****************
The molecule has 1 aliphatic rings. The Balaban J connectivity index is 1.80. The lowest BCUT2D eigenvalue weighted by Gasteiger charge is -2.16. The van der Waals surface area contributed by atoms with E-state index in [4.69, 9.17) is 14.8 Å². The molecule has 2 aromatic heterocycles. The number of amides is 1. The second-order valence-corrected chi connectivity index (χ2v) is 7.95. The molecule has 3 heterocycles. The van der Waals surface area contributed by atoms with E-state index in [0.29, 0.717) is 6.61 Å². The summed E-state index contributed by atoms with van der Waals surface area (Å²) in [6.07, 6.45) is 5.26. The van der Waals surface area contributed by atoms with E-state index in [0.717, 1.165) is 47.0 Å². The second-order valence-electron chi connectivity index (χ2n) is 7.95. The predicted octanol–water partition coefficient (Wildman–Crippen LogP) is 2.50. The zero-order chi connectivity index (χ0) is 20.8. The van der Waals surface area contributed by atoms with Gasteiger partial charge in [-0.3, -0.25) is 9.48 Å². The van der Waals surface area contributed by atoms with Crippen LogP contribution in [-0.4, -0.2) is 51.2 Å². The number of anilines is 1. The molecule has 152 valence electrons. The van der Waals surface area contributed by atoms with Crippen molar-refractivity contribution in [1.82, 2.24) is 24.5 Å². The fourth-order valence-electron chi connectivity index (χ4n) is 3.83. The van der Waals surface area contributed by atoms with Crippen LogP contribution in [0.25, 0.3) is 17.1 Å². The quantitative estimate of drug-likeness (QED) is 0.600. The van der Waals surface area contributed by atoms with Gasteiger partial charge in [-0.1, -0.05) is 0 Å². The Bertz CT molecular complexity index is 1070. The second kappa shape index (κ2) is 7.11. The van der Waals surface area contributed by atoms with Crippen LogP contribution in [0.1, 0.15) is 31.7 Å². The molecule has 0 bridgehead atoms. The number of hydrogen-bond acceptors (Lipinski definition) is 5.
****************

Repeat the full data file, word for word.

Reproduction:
The molecule has 1 aliphatic rings. The Balaban J connectivity index is 1.80. The lowest BCUT2D eigenvalue weighted by Gasteiger charge is -2.16. The van der Waals surface area contributed by atoms with E-state index in [4.69, 9.17) is 14.8 Å². The molecule has 2 aromatic heterocycles. The number of amides is 1. The second-order valence-corrected chi connectivity index (χ2v) is 7.95. The molecule has 3 heterocycles. The van der Waals surface area contributed by atoms with E-state index in [0.29, 0.717) is 6.61 Å². The summed E-state index contributed by atoms with van der Waals surface area (Å²) in [6.07, 6.45) is 5.26. The van der Waals surface area contributed by atoms with E-state index in [0.717, 1.165) is 47.0 Å². The second-order valence-electron chi connectivity index (χ2n) is 7.95. The predicted octanol–water partition coefficient (Wildman–Crippen LogP) is 2.50. The zero-order chi connectivity index (χ0) is 20.8. The van der Waals surface area contributed by atoms with Gasteiger partial charge in [-0.3, -0.25) is 9.48 Å². The van der Waals surface area contributed by atoms with Crippen LogP contribution in [-0.4, -0.2) is 51.2 Å². The number of anilines is 1. The molecule has 152 valence electrons. The van der Waals surface area contributed by atoms with Crippen molar-refractivity contribution in [1.82, 2.24) is 24.5 Å². The fourth-order valence-electron chi connectivity index (χ4n) is 3.83. The van der Waals surface area contributed by atoms with Crippen LogP contribution in [0.25, 0.3) is 17.1 Å². The quantitative estimate of drug-likeness (QED) is 0.600. The van der Waals surface area contributed by atoms with Gasteiger partial charge in [-0.1, -0.05) is 0 Å². The Bertz CT molecular complexity index is 1070. The second kappa shape index (κ2) is 7.11. The van der Waals surface area contributed by atoms with Crippen LogP contribution in [0.1, 0.15) is 31.7 Å². The molecule has 0 bridgehead atoms. The number of hydrogen-bond acceptors (Lipinski definition) is 5.